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Home > Nanotechnology Columns > Cristian Orfescu > Art and Nanotechnology - Part 1

Cris Orfescu

Nanomaterials were used in Art from the early stages of human history. Northwestern University in Chicago published a comprehensive History of Nano Timeline on their site.

January 12th, 2009

Art and Nanotechnology - Part 1

Art - Nanotechnology interaction is over 2000 years old and possibly even older than that. During my research for a NanoArt History I came across a very interesting site and a History of Nano Timeline published by Northwestern University ( ).
Nanomaterials have been used since that time to create art objects like the famous Lycurgus cup that resides in the British Museum in London. The cup's glass contains Gold and Silver nanoparticles which make the cup to change colors from green to red when light is shone through it.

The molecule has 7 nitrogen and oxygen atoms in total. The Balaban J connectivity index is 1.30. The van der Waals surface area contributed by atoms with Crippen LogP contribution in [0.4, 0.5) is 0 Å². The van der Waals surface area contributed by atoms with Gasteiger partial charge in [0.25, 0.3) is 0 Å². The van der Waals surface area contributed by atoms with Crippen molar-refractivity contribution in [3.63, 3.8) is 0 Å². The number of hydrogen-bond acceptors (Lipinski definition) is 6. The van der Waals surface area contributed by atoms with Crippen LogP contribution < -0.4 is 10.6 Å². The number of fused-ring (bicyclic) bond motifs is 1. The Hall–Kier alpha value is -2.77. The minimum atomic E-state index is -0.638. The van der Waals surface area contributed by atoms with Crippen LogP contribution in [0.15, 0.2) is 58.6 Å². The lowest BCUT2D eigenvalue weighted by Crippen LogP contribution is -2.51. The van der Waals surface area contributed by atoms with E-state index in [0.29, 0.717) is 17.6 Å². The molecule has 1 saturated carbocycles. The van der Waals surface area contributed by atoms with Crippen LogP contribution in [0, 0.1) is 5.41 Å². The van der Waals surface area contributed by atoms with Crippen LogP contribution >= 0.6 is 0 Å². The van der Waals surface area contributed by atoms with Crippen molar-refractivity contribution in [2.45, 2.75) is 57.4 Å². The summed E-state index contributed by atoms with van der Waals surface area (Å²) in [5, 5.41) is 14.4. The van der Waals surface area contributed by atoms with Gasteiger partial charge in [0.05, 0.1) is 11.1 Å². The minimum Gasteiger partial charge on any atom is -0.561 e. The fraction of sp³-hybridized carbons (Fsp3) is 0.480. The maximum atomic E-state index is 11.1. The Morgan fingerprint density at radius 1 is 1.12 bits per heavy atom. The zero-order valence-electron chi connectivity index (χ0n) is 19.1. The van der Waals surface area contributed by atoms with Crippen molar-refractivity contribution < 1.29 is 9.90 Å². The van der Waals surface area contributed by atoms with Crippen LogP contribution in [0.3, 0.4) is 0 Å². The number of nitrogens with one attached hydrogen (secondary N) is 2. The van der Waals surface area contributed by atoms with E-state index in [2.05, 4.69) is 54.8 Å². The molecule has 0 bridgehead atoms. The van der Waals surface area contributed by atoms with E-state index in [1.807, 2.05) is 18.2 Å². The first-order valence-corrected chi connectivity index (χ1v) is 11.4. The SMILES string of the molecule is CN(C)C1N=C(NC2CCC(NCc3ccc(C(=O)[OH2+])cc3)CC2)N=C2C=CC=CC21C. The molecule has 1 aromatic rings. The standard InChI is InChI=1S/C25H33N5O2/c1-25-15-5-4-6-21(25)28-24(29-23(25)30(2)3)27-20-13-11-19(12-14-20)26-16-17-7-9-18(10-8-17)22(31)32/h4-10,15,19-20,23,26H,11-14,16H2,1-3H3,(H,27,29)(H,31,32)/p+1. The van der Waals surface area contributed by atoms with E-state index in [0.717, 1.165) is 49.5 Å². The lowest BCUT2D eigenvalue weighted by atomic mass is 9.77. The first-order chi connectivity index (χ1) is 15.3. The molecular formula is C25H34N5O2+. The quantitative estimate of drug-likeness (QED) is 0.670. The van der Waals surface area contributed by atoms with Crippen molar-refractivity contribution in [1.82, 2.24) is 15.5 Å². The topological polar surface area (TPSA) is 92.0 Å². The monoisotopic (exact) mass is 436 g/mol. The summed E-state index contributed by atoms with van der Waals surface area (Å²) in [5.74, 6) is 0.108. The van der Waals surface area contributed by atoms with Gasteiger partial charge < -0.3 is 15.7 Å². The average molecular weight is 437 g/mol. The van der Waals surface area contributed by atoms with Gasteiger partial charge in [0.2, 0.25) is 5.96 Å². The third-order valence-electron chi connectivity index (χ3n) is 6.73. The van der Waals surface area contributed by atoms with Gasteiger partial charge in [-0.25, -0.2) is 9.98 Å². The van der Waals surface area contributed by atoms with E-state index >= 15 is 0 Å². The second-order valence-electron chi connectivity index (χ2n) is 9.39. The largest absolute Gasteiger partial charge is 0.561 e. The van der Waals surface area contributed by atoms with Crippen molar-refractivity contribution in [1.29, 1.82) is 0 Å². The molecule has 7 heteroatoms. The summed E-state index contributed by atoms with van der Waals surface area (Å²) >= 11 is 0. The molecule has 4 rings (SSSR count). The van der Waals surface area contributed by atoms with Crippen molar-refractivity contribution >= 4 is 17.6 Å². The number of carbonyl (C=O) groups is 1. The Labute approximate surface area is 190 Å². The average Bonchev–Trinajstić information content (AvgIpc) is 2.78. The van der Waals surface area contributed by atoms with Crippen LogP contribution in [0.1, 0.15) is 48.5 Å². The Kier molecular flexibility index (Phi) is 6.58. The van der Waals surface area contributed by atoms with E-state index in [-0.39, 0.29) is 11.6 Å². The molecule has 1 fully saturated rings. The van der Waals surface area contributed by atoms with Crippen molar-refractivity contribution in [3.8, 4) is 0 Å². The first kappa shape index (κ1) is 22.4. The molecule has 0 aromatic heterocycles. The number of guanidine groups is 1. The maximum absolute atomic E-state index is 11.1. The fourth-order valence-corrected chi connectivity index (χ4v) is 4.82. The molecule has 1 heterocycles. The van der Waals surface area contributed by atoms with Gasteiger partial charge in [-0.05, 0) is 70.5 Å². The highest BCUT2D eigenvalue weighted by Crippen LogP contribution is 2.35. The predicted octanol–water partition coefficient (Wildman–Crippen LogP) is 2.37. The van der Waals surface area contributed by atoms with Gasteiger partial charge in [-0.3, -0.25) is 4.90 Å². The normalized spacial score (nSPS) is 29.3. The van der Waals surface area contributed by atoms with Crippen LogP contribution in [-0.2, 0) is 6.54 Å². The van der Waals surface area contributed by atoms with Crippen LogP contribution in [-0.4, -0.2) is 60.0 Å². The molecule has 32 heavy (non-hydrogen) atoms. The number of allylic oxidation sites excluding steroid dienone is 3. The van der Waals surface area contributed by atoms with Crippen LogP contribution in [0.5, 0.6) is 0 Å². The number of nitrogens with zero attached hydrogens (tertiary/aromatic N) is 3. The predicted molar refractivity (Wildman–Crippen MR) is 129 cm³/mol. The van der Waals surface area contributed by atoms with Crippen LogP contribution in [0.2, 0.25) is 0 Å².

Lycurgus Cup, Roman artifact, 4th Century AD

Lycurgus Cup illuminated

In the 10th-11th centuries, the stained glass began to flourish as an art. Glass was usually coloured by adding nanoparticles of metallic oxides and metals to the glass while in a molten state. Copper oxides were added to produce green, cobalt for blue, silver for yellow, and gold for red glass. After coloring, 'small pieces of glass are arranged to form pictures, held together (traditionally) by strips of lead and supported by a rigid frame' ( ).

Canterbury Cathedral window, c. 1400

In the 15th-16th centuries, Deruta (Umbria, Italy) ceramists created metallic glazes using nanoparticles of Copper and Silver metal. Earlier Deruta ceramics do not have the lustre. The lustred majolica of Gubbio owes its celebrity almost entirely to the work of Maestro Giorgio Andreoli (The Encyclopędia Britannica) who most probably learned the technique from a Moslem potter and depeloped it to perfection. Finished painted pieces were sent from other factories to receive the addition of lustre at Gubbio.

Bowl with a putto holding a pinwheel, ca. 1530

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